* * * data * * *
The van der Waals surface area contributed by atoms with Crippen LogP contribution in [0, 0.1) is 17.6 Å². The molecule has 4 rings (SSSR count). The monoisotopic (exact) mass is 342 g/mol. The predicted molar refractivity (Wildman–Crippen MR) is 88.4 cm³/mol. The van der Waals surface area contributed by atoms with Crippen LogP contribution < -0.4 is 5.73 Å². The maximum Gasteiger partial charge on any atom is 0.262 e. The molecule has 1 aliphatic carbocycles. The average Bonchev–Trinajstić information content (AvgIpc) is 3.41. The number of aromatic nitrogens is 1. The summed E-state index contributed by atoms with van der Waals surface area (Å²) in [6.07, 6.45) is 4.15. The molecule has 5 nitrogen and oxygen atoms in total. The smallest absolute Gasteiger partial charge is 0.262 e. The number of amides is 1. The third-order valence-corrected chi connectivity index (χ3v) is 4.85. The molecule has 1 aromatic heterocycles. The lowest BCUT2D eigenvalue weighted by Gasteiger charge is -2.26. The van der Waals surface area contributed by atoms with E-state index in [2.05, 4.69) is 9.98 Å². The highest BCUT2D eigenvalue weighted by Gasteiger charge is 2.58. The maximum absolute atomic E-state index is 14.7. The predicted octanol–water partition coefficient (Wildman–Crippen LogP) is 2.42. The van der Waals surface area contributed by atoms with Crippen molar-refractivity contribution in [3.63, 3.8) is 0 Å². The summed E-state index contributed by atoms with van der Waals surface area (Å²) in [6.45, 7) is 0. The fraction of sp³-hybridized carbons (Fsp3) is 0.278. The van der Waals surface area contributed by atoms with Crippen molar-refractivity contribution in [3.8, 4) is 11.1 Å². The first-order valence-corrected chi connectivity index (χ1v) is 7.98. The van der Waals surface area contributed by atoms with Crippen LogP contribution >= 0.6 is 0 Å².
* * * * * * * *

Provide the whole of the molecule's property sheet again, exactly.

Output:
The van der Waals surface area contributed by atoms with Crippen LogP contribution in [0, 0.1) is 17.6 Å². The molecule has 4 rings (SSSR count). The monoisotopic (exact) mass is 342 g/mol. The predicted molar refractivity (Wildman–Crippen MR) is 88.4 cm³/mol. The van der Waals surface area contributed by atoms with Crippen LogP contribution < -0.4 is 5.73 Å². The maximum Gasteiger partial charge on any atom is 0.262 e. The molecule has 1 aliphatic carbocycles. The average Bonchev–Trinajstić information content (AvgIpc) is 3.41. The number of aromatic nitrogens is 1. The summed E-state index contributed by atoms with van der Waals surface area (Å²) in [6.07, 6.45) is 4.15. The molecule has 5 nitrogen and oxygen atoms in total. The smallest absolute Gasteiger partial charge is 0.262 e. The number of amides is 1. The third-order valence-corrected chi connectivity index (χ3v) is 4.85. The molecule has 1 aromatic heterocycles. The lowest BCUT2D eigenvalue weighted by Gasteiger charge is -2.26. The van der Waals surface area contributed by atoms with E-state index in [2.05, 4.69) is 9.98 Å². The highest BCUT2D eigenvalue weighted by Gasteiger charge is 2.58. The maximum absolute atomic E-state index is 14.7. The predicted octanol–water partition coefficient (Wildman–Crippen LogP) is 2.42. The van der Waals surface area contributed by atoms with Crippen molar-refractivity contribution in [3.63, 3.8) is 0 Å². The summed E-state index contributed by atoms with van der Waals surface area (Å²) in [6.45, 7) is 0. The fraction of sp³-hybridized carbons (Fsp3) is 0.278. The van der Waals surface area contributed by atoms with Crippen molar-refractivity contribution in [3.8, 4) is 11.1 Å². The first-order valence-corrected chi connectivity index (χ1v) is 7.98. The van der Waals surface area contributed by atoms with Crippen LogP contribution >= 0.6 is 0 Å².